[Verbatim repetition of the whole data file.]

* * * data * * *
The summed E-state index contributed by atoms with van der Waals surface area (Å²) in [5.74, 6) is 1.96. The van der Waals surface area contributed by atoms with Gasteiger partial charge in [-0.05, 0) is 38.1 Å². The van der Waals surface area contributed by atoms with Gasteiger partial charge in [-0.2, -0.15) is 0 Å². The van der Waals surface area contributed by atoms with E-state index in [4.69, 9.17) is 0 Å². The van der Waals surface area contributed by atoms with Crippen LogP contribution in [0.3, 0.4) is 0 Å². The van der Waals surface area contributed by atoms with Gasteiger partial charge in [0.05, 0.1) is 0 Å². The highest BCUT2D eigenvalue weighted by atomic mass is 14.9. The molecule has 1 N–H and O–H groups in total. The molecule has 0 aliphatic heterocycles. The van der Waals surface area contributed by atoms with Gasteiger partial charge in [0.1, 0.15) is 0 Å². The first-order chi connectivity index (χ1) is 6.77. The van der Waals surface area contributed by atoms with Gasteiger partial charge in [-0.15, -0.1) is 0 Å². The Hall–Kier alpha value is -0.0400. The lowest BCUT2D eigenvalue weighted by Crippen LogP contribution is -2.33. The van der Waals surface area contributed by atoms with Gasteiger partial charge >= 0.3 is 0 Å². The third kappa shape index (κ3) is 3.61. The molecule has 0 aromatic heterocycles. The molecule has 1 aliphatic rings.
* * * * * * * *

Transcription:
The summed E-state index contributed by atoms with van der Waals surface area (Å²) in [5.74, 6) is 1.96. The van der Waals surface area contributed by atoms with Gasteiger partial charge in [-0.05, 0) is 38.1 Å². The van der Waals surface area contributed by atoms with Gasteiger partial charge in [-0.2, -0.15) is 0 Å². The van der Waals surface area contributed by atoms with E-state index in [4.69, 9.17) is 0 Å². The van der Waals surface area contributed by atoms with Crippen LogP contribution in [0.3, 0.4) is 0 Å². The van der Waals surface area contributed by atoms with Gasteiger partial charge in [0.05, 0.1) is 0 Å². The highest BCUT2D eigenvalue weighted by atomic mass is 14.9. The molecule has 1 N–H and O–H groups in total. The molecule has 0 aliphatic heterocycles. The van der Waals surface area contributed by atoms with Gasteiger partial charge in [0.1, 0.15) is 0 Å². The first-order chi connectivity index (χ1) is 6.77. The van der Waals surface area contributed by atoms with Gasteiger partial charge in [-0.15, -0.1) is 0 Å². The Hall–Kier alpha value is -0.0400. The lowest BCUT2D eigenvalue weighted by Crippen LogP contribution is -2.33. The van der Waals surface area contributed by atoms with Gasteiger partial charge >= 0.3 is 0 Å². The third kappa shape index (κ3) is 3.61. The molecule has 0 aromatic heterocycles. The molecule has 1 aliphatic rings.